The downfall of Punjab

 Mohan Guruswamy is Chairman and founder of Centre for Policy Alternatives, New Delhi, India. He has over three decades of experience in government, industry and academia. He can be contacted at mohanguru[at]gmail.com.

Mohan Guruswamy

The Badal and family managing agency in Punjab has done better than many of our industrialists in fraudulently extracting funds from our PSU banks by borrowing for its food purchase scheme against non-existent stocks or by disposing off hypothecated stocks. The RBI has now ordered the lending PSU banks to declare the advances as NPA’s. It is learnt that about Rs.20,000 crores worth food stocks are not in stock. They either were never there or hypothecated stocks were disposed or both. The hole is huge and the banks will be unable to lend the Punjab Government more money to further perpetrate the fraud.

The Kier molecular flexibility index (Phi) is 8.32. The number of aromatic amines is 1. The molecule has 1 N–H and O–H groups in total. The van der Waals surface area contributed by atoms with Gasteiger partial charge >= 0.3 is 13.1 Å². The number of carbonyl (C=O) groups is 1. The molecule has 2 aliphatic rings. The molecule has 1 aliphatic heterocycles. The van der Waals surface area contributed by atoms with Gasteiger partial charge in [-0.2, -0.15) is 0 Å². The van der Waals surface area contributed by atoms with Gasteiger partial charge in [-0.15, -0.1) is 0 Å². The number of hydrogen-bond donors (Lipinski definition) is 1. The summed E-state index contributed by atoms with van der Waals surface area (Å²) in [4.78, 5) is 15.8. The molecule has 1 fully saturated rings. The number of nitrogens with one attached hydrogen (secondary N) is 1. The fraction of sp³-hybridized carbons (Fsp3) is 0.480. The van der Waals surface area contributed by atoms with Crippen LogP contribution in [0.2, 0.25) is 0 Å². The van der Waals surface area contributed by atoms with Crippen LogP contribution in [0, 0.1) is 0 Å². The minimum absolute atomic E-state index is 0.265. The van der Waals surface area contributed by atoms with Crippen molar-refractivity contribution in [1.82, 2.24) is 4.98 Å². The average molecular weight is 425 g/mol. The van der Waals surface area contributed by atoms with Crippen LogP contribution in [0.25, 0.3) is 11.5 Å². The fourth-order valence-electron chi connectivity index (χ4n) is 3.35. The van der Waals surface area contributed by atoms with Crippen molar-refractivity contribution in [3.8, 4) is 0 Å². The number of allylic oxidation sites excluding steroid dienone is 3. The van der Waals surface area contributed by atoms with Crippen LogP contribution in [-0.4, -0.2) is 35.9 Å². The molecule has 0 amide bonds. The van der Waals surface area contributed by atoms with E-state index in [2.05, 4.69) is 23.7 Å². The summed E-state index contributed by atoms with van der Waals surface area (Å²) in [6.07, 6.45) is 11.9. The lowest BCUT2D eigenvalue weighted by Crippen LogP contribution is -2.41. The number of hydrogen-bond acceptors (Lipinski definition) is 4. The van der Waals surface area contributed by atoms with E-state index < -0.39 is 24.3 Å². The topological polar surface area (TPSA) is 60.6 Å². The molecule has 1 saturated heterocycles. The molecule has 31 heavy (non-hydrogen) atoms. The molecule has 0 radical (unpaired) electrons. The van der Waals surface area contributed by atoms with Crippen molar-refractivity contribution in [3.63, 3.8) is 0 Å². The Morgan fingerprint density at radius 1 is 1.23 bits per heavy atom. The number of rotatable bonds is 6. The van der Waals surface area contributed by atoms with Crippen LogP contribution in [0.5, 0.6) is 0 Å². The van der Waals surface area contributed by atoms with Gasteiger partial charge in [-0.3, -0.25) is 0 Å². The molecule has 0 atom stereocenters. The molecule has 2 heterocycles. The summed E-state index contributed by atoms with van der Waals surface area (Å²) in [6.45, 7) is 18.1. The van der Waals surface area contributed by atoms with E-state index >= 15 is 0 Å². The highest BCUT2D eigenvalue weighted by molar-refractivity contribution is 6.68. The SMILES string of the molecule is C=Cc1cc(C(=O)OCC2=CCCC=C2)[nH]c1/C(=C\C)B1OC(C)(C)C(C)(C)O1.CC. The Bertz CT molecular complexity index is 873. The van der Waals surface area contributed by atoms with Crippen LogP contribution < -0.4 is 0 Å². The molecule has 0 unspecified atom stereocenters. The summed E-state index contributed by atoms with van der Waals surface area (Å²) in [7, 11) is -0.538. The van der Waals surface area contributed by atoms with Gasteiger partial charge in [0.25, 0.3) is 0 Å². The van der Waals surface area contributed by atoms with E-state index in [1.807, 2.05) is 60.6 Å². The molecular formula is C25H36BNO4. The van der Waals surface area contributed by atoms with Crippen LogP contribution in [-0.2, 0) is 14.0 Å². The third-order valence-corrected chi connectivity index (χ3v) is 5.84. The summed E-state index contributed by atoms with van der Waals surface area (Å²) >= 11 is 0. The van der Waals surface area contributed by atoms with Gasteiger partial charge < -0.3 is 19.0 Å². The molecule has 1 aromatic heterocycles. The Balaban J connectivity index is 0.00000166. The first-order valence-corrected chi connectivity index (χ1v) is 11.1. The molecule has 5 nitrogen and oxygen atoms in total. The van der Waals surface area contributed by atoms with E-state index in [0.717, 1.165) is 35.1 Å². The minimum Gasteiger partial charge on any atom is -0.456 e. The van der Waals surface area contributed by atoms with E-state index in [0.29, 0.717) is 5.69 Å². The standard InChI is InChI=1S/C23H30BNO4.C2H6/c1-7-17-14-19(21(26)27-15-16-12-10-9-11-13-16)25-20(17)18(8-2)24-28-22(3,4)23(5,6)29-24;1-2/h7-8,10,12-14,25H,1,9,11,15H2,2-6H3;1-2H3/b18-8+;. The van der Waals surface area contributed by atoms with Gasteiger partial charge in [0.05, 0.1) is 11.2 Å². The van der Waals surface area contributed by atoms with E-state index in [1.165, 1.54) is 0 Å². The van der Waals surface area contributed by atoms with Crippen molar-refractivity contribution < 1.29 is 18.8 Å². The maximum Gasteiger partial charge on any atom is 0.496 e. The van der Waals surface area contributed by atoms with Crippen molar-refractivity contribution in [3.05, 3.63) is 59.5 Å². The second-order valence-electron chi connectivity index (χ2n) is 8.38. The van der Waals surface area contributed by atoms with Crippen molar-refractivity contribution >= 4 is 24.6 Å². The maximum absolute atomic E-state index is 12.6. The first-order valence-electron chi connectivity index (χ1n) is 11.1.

So who comes to its rescue? It is the friendly Central Government, which is now going to give it cash credit of Rs.20,000 crores so that “food purchases’ can go on as usual. It was only last week that the Supreme Court had to tersely order the Central Government to immediately release budgeted MNREGA funds for famine relief works in acutely drought hit regions like Marathwada. Consequently Rs.12,000 crores was reluctantly released. Maharashtra has a BJP led government, but unlike Punjab it doesn’t have elections soon. So BJP ministers like Eknath Khadse can use scarce water to bind the dust down at helipads and Pankaja Munde, streaked hair and bejeweled hands and all, can take  selfies at drought relief works in Latur. But in Punjab the viability of the Badal business is seriously challenged and the rejected MP aspirant from Amritsar, who is now the Finance Minister, responded with alacrity to help his friends tide over a tight spot.